“More extreme temperatures, higher generation outages, or low wind conditions expose the MISO North and Central areas to higher risk of temporary operator-initiated load shedding to maintain system reliability,” the report said of the MISO region, which runs from Canada’s Manitoba province to Louisiana.

“An elevated risk of energy emergencies persists” across the West this summer “as dry hydrological conditions threaten the availability of hydroelectric energy for transfer.” The report said that nearly 3,400 megawatts of new resources are available as scheduled this summer, and California should be able to meet peak power demands this summer. But a repeat of the heat dome that scorched the entire West in 2019 could threaten the availability of imported power that the state depends on, causing energy emergencies.

In Texas, a “combination of extreme peak demand, low wind, and high outage rates from thermal generators could require system operators to use emergency procedures, up to and including temporary manual load shedding.” Delays in completing new transmission lines now underway “may contribute to localized reliability concerns.”

The report said that drought conditions in the Missouri River Basin might affect gas, coal, or nuclear plants in the Southwest Power Pool that rely on the river for cooling water supplies.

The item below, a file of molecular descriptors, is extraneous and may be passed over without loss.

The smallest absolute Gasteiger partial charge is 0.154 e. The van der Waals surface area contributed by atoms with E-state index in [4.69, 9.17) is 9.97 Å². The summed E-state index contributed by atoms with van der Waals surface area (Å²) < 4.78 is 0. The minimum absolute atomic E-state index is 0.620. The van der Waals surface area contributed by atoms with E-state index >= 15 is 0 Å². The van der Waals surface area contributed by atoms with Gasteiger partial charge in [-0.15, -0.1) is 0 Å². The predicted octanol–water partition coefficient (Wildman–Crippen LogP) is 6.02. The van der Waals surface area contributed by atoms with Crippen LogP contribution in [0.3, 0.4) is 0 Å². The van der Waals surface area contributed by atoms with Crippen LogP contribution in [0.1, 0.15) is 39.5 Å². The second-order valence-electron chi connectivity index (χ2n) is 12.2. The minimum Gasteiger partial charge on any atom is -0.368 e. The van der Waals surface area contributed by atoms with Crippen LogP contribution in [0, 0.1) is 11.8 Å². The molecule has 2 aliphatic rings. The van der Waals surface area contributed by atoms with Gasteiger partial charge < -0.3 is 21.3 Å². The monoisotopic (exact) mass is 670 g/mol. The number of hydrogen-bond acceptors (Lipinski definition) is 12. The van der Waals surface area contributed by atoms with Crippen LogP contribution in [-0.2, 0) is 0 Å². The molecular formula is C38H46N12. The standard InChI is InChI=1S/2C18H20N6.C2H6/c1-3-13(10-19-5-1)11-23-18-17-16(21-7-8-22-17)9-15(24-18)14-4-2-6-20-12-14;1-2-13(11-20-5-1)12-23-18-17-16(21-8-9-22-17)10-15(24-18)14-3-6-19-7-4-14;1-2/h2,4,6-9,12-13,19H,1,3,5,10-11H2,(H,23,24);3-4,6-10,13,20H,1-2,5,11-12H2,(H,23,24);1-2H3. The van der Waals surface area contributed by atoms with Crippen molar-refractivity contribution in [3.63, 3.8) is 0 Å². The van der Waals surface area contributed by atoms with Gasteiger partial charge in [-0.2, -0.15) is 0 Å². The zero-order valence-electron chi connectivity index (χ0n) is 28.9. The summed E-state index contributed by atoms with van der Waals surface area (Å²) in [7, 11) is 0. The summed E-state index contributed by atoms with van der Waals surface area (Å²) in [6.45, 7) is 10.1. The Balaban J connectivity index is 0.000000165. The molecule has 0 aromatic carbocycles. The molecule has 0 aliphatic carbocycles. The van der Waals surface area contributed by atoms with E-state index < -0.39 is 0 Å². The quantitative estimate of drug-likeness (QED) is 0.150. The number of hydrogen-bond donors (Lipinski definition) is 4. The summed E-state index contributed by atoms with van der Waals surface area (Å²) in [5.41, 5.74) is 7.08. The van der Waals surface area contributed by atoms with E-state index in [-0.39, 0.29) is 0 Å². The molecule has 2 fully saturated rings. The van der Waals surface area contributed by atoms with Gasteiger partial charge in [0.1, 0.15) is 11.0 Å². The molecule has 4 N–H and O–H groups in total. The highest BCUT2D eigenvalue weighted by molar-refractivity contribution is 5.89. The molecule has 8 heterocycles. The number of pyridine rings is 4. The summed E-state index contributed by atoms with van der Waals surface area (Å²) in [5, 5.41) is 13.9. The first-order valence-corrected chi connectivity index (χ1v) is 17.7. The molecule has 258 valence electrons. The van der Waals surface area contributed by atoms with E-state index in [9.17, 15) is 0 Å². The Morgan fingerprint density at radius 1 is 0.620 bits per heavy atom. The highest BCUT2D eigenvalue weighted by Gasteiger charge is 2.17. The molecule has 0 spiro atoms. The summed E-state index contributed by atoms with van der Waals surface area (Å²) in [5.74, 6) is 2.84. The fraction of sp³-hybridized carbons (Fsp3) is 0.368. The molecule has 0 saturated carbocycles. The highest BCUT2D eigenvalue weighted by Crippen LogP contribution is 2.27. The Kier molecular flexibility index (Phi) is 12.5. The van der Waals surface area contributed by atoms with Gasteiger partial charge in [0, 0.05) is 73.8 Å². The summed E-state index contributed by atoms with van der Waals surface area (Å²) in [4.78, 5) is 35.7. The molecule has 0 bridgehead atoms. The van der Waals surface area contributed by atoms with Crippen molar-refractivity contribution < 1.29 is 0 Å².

It added that some coal-fired power plant owners have difficulty arranging fuel deliveries because of mine closings, rail shipping interruptions, and increased coal exports.

The report warned of threats from Western wildfires, where dry weather raises the risk of ignition and smoke from blazes can diminish output from a utility- and customer-owned solar panels and short circuit high-voltage power lines, as happened last year in Oregon.

On top of this, NERC reported an increased danger of potential Russian cyberattacks on the nation’s power systems in retaliation for U.S. support for Ukraine in the current conflict.

NERC raised the issue of solar power interruptions after the 2016 Blue Cut Fire in Southern California. The wildfire triggered short circuits in transmission lines, leading to voltage drops and outages at nearby solar units.

Earlier this year, California officials described conditions that could occur this summer — including potential blackouts because of power supply shortages. Among the times with high risks: are the early evening when solar power goes away and the month of September.

MISO officials have agreed with NERC’s cautions about the strains on the region’s power supplies.

MISO is facing increased coal, natural gas, and nuclear generation retirements, leading to an inadequate response last month as it lined up power reserves to create a cushion against system disruptions and unexpectedly heavy power demand. 

The region enters the summer 1,230 MW short of meeting its planning reserve margin.

For emergency managers, stand by for power outages, and it looks like help is not coming soon. 



This is a public episode. If you would like to discuss this with other subscribers or get access to bonus episodes, visit